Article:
When asked whether you could remain in the family if you didn’t run, Golden explains that the family supported Amber when she decided to stop running in junior high. But, he adds, “the irony is that when she attended a cross-country practice in high school just to be social, she decided she might want to do that, and she was fantastic. She was ranked no. 1 in the country several times. Nobody logs more miles than Amber. She might be the best in our family.”
To look at the Harpers with their taut, wiry figures, one could surmise they automatically had runners’ bodies, but Hawk disputes this assumption.
“At 30 I was muscular but weighed 240 pounds,” he says. “My dad had major heart problems and died of lung cancer quite young. I told myself I didn’t want to end up that way. I quickly learned that being able to knock down a door was different than running to the top of Mount Timpanogos.”
When he first decided to run, it took him four or five weeks to even run around a block. With persistence, that block became several, then several more, and by the end of a year, he managed to finish a marathon—and would complete two more in the next three weeks. Another bonus: he had lost 100 pounds.
Hawk’s newfound passion led to a serendipitous run-in with Cheryl, on a day they were both training on BYU’s track. “The joke at BYU was that Cheryl Howlett would never marry because she was so fast, no one could catch her,” Hawk says. “It’s possible I would not have caught her either, but . . . I was running the track in the opposite direction, and I literally bumped into her. I took one look and was smitten.”
They married and, not surprisingly, ran on their honeymoon—an estimated 100 miles—and over the years they have planned vacations around runs.
“Some people have suggested running is embedded in our DNA, and I supposed it could be,” Cheryl says. “It certainly is a passion that connects us.”
IT’S ALL IN THE SHOE
Through years of observing runners at their family’s Utah athletics store, Kenneth “Hawk” D. Harper (’87) and K. Golden Harper (BS ’09) noticed some consistent problems.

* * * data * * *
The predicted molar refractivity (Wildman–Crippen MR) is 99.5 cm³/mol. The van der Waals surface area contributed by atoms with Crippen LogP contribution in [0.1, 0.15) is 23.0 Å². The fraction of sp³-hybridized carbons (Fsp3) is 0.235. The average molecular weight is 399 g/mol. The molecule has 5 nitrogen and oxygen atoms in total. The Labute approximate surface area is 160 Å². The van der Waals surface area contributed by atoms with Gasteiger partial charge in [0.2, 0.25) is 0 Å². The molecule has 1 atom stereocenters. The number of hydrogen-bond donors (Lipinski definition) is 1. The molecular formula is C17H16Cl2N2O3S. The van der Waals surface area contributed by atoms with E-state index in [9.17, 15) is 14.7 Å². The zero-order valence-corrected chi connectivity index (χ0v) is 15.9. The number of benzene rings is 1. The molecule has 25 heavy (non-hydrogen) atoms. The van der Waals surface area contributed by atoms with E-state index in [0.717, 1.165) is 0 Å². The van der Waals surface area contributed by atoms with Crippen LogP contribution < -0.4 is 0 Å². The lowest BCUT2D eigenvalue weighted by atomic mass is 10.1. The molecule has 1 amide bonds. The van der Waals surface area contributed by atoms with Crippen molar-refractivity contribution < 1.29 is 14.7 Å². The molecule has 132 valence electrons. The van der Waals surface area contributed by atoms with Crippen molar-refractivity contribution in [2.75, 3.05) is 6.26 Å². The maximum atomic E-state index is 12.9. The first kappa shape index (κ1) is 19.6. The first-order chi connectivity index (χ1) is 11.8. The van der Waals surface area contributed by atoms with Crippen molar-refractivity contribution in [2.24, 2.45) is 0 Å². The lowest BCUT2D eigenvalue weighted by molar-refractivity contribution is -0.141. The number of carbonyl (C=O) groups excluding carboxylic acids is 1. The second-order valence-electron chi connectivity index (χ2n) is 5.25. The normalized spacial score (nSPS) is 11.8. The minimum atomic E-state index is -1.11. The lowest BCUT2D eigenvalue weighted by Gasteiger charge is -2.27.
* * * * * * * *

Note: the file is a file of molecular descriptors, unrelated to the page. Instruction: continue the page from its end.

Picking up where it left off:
First, many were cramming into shoes that weren’t allowing their feet to naturally spread out. So Hawk and Golden recommended people purchase larger shoe sizes.
Second, nearly 80 percent of runners, they found, were overstriding, or hitting the ground too far out in front of their bodies, leading to a high-impact heel strike and a high rate of injury. People running barefoot naturally corrected the problem, but when they wore traditional running shoes, their poor form returned.
Concluding that one culprit might be shoes with heels twice as thick and twice as heavy as the front, Golden began experimenting in his basement, putting shoes in the toaster oven and heating them until the glue melted. He would peel off the rubber, reduce the foam cushioning, then reglue the rubber.
He called his new design “zero drop,” which means that the shoe cushioning does not slope from the heel down to the forefoot. The flat base helps minimize overstriding. Golden also widened the shoe’s toe box to help runners stabilize and relax their feet.
A group of shoe developers who had previously worked for Nike and Adidas helped Golden build prototypes, and the first Altra shoes were released in early 2011.
Just one year later, Altra received the best-debut award in the Runner’s World 2012 Spring Shoe Guide, which praised the shoes for giving runners “a barefoot-like feel but without those barefoot-like intense slaps of your sole against the road.”